by Jim Spreckels

The emptiness of the Buddha makes room for the fullness of the Christ. Without the Buddha - better to say, without being a Buddha (for Gautama/Siddartha does not personally matter as Jesus/Immanuel does) - the soul contains too much of its own to be free for perfection. The Buddha was a man who, in an Eastern spirit, was a kind of equivalent to Francis of Assisi in the West. He is the moon as Christ is the sun. Buddhism has a sense of right and wrong close to the law of Moses and, at the same time, a sense of quiet and peace that is at the heart of the Prince of Peace, Jesus Christ. Yet Christ brought a sword to the West, where peace seems to be impossible. Buddhism is the only major spiritual movement of history which, while being itself persecuted, has never persecuted others. It is not a "religion" in the Western sense, and offers (at its purest, at its most original and source-based) no competition with any other faith. Like a two-edged sword, the world of the spirit is historically divided between the East and the West; but the Middle East, where the Holy Land is the hub, is neither East nor West but both. Here Jesus Christ expressed a spirit that had all the best of Greek and Jew and all the best of Buddha and Lao T'zu, of Brahman and Veda. The West took up Christ; the East, despite the efforts of Thomas the Doubter in India, did not. But to know Christ in his fullness is to see him as not a Western figure but a reconciling figure, who holds the complete planet of the spirit in his hands and heart and soul. Accepting the emptiness of the Buddha into Christian or Messianic life makes it possible to transcend and transfigure human "cultures" - to value them not above their true worth, so they cannot stand in the way of universality and awakeness. As Christ is the only originating figure of the west who is in himself trustworthy, historical, and powerful for good, so the Buddha is the only figure from the east who is in a position to help render perfection. (Mohammed is the monolith that stands between East and West, the Sufis meditating high on that great and difficult rock.) As Huston Smith put it years ago, "Jesus and Buddha, they are the only two names." Yet Buddha is nameless; he is the namelessness. So Jesus is the only name, but the Buddha - not the man, but the being a Buddha oneself - clears out all naming, empties the self of competition, that Jesus Christ (Yeshu'a) may be all and own all.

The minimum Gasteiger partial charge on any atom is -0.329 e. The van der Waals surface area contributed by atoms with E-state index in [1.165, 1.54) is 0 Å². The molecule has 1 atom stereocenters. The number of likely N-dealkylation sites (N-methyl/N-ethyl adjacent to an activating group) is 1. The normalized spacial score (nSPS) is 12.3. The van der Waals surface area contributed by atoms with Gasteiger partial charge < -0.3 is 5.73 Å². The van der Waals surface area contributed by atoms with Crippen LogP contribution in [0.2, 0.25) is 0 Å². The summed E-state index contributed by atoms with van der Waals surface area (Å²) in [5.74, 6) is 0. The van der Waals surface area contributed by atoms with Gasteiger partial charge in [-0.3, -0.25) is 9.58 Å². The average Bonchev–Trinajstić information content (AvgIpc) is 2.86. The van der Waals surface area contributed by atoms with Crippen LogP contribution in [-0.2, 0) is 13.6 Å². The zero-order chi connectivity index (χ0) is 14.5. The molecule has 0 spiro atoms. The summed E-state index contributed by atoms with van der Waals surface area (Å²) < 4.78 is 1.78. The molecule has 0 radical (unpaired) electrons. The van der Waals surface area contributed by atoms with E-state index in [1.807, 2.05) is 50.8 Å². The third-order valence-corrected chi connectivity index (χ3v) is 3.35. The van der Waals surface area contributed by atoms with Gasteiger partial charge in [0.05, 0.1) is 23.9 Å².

-- Jim Spreckels is a Houston Poet, who describes himself as 95% Stratfordian at heart, and 65% Oxfordian in mind, according to his "Condensed Statement on Shakespeare." He is one of the few poets who still uses rhyme and meter and gets away with it. To catch him reading his sonnet duo "The Loss of Stratford" and "The Ascension Of Oxford", come to the First Friday Poetry Readings at 1413 Westheimer hosted by Robert Clark, 521-3519, or Wednesday night Poetry at the Mausoleum.
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